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Reef Threads Podcast #212

reefthreads

These guys are not algae eaters.

  It’s been a long break but we’re back for first 2015 show. To kick off the year, we talk about feeding algae to Copperbands (not), Bucket-Hand Syndrome, non-natives in Florida, giant clams, staghorn-coral fields of Florida coast, tank maturity, filter socks, and milk filter socks. Download the podcast here, or subscribe to our podcasts at iTunes. Also, follow us on Twitter at reefthreads.—Gary and Christine

Hydra Aquatics and Tony’s Vault Launch a More Mindful Wholesale Facility in South Florida

HydraPR0001Down in Sunny Dania Beach, Florida, something quite refreshing is rumbling within the trade – a wholesale facility brought to us by Hydra Aquatics International and Tony’s Vault that focuses on the wellbeing and health of livestock as opposed to simply turning a profit.  Many wholesalers have a tendency to do what could be considered “flipping” livestock – they get in an order of fish/corals and have it available for sale within days. This means many of the beautiful specimens you see at your local fish store were most likely halfway across the world just a few days ago, swimming (or slowly building a calcium carbonate skeleton) along, minding their own business. MORE

A network of coral health and communication

coral-from-glynnMost reef aquarists are familiar with coral’s symbiotic relationship with zooxanthellae algae. These tiny algae are responsible for providing corals with nutrition, in the form of sucrose which is over-produced during photosynthesis. Scientists have uncovered that coral’s have another (possible equally as important) organism living with them. In keeping in line with my recent posts on marine microbes, I thought it pertinent to discuss the relationship between corals and various species of marine bacteria. Many aquarists don’t realize the extent of this relationship. Various bacteria actually produce antibiotic which helps heal coral infections, and establish networks of bacterial communication, literally serving as coral’s microscopic caretakers. Since we are just beginning to understand the importance of microbes in the marine ecosystem, it’s also vital to understand how remarkably crucial earth’s tiniest organisms are to living corals.  MORE

A Little Eye Candy For You Today: Lovely Juvie “Rorschach” Clarion

CLARION1Ok, this little six centimeter stunner isn’t actually called a “Rorschach” Clarion (I made that up), but you have to admit his aberrant pattern is reminiscent of the good ol’ fashioned psychological inkblot test. I see two seahorses kissing, or perhaps human embryos? Now we do occasionally see an aberrant Holacanthus clarionensis, usually from Bali, but this is one of the coolest ones we’ve seen in a while.MORE

Sharks In The Water At New Detroit Aquarium

There is a new aquarium opening in Detroit this month, and it is not where you would it expect it to be opening.  The Sea Life Michigan Aquarium will be opening in the Great Lakes Crossing Outlets in Auburn Hills, Detroit. The 35,000 sq foot aquarium will be open on January 29, 2015 and will feature over 5,000 different creatures.MORE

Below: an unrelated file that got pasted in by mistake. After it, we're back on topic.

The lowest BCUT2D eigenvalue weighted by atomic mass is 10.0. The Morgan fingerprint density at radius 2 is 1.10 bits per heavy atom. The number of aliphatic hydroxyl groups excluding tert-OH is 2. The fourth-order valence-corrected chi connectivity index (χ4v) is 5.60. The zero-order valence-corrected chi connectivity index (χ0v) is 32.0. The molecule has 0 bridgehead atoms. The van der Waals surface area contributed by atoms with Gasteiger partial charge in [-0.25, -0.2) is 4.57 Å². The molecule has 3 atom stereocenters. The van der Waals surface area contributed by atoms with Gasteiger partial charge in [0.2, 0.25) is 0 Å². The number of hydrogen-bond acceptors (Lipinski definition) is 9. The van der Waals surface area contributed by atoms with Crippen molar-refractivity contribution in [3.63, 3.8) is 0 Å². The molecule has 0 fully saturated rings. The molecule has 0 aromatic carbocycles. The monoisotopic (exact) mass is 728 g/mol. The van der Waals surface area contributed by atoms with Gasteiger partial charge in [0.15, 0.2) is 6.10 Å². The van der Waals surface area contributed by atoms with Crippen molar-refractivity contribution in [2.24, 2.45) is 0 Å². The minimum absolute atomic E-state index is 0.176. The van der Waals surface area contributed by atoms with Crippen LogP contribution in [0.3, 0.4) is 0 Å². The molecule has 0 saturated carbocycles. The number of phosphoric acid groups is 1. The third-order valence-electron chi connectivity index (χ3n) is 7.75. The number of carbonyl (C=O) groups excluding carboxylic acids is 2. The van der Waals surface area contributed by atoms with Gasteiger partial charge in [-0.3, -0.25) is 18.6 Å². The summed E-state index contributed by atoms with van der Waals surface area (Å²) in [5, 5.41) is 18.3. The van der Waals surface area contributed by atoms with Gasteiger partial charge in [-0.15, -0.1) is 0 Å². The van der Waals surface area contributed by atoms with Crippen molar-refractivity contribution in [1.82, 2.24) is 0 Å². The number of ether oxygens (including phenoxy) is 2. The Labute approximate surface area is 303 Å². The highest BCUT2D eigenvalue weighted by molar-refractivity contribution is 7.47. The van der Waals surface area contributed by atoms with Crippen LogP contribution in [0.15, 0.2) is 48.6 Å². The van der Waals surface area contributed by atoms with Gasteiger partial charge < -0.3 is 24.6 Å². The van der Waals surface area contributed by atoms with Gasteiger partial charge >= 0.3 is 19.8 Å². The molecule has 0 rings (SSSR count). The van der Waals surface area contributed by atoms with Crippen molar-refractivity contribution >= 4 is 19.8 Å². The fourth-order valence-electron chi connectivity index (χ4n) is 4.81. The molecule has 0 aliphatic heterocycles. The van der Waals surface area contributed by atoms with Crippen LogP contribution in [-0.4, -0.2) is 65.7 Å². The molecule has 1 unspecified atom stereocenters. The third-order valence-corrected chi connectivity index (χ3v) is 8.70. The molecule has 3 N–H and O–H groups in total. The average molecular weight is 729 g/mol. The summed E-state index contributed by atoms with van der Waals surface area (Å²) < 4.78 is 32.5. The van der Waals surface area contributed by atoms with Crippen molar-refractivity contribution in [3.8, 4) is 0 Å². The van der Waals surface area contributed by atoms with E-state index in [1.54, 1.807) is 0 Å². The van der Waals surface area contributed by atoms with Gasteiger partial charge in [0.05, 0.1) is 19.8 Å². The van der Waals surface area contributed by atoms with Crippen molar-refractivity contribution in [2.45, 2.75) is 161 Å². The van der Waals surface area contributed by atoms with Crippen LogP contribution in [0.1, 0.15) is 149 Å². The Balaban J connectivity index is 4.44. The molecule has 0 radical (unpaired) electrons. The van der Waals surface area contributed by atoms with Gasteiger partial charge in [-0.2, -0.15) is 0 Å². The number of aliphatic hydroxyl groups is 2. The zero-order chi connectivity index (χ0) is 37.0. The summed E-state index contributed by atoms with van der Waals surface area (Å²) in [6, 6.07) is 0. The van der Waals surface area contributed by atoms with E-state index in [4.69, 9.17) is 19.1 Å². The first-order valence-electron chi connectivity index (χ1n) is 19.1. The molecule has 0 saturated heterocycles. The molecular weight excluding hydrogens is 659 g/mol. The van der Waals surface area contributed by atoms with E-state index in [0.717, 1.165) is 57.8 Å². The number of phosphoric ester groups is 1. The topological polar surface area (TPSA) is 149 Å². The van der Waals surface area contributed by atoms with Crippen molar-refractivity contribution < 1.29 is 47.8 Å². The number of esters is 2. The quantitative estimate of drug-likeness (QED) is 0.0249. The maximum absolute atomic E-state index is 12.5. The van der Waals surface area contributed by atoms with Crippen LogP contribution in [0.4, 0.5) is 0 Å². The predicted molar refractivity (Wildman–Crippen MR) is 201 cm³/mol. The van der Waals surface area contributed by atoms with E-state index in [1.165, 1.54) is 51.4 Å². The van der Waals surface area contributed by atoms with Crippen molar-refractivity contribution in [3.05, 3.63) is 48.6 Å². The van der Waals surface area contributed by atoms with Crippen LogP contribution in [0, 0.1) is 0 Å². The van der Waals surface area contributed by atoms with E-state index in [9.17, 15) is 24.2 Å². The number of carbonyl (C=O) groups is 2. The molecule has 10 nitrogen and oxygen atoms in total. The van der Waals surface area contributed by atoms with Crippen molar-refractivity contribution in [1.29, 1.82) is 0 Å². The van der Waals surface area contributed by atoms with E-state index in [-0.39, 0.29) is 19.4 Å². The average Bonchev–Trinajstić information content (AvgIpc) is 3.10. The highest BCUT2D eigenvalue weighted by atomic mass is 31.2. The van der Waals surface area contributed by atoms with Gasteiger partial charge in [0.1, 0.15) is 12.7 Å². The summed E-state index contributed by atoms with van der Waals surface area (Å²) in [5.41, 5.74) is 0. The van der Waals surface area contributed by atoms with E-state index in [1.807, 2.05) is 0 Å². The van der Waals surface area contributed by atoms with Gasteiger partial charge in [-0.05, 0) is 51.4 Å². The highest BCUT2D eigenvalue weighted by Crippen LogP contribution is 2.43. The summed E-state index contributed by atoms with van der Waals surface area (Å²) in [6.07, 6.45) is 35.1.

Fish Are Superior to People!

When viewed at depth, a copperband butterflyfish looks much different than the colors we’re familiar with.Why do I make this claim? Well, primarily to capture your attention. But think about some of the things fish can do that we cannot. For example, we two-legged beings can go forward, backward, and from side to side. Fish can do that too, but they can also go up and down, and they can do that just by thinking about it and barely moving a fin. If we get up in the middle of the night because we hear a noise or are thinking about that Victoria’s Secret catalog on the table (strictly for research purposes, of course), we would run into walls, doors, windows, or, if we’re lucky, a beautiful cat burglar. MORE

Marine viruses: aquarist’s friend or foe?

virus_algal1_fIn expanding on my previous post about marine microbes, I thought I would dive a little deeper (no pun intended) into this subject. As I said in my last post, many aquarists don’t know the basics of marine microbe existence, mainly because it’s not often discussed in detail. I often advise aquarists to view their systems as one living being. Every part of the aquarium from filtration, to live rock, on up to livestock is part of that being, and must remain healthy for the entire system to function. The basics of that in the aquarium is the same as in an animal’s body, or natural ecosystem, and it begins at the microbial level. In learning more about how microbes affect our marine aquariums, let’s take a look at one group of microbes.  MORE

Welcome To The Reef Table: Lemon Tea Yi Kai On Deep Water Fish

 Let’s start off this week with something new! Here’s our first installment of what we hope to make an ongoing feature here at reefs.com, a little video blog called “The Reef Table”. Here we’ll be addressing the hobby’s hot topics on a face to face basis with industry experts in hopes of shedding light on prevalent issues, or sometimes just sitting down to talk about some really sweet fish. Well, for our very first episode, that’s exactly what we decided to do. I sat down with Lemon Tea Yi Kai, editor for ReefBuilders and an unfathomable wealth of knowledge when it comes to reef fish. He was kind enough to join me all the way from Singapore (via a video call, of course), despite the fact it was nearly 3AM his time AND he had a flight to catch to yet another dreamy destination, to touch on the scarcely discussed topic of deep-water fish. Hope you all enjoy! Have any questions or topics you’d like to see discussed? Send them my way to my inbox, caitlin@reefs.com

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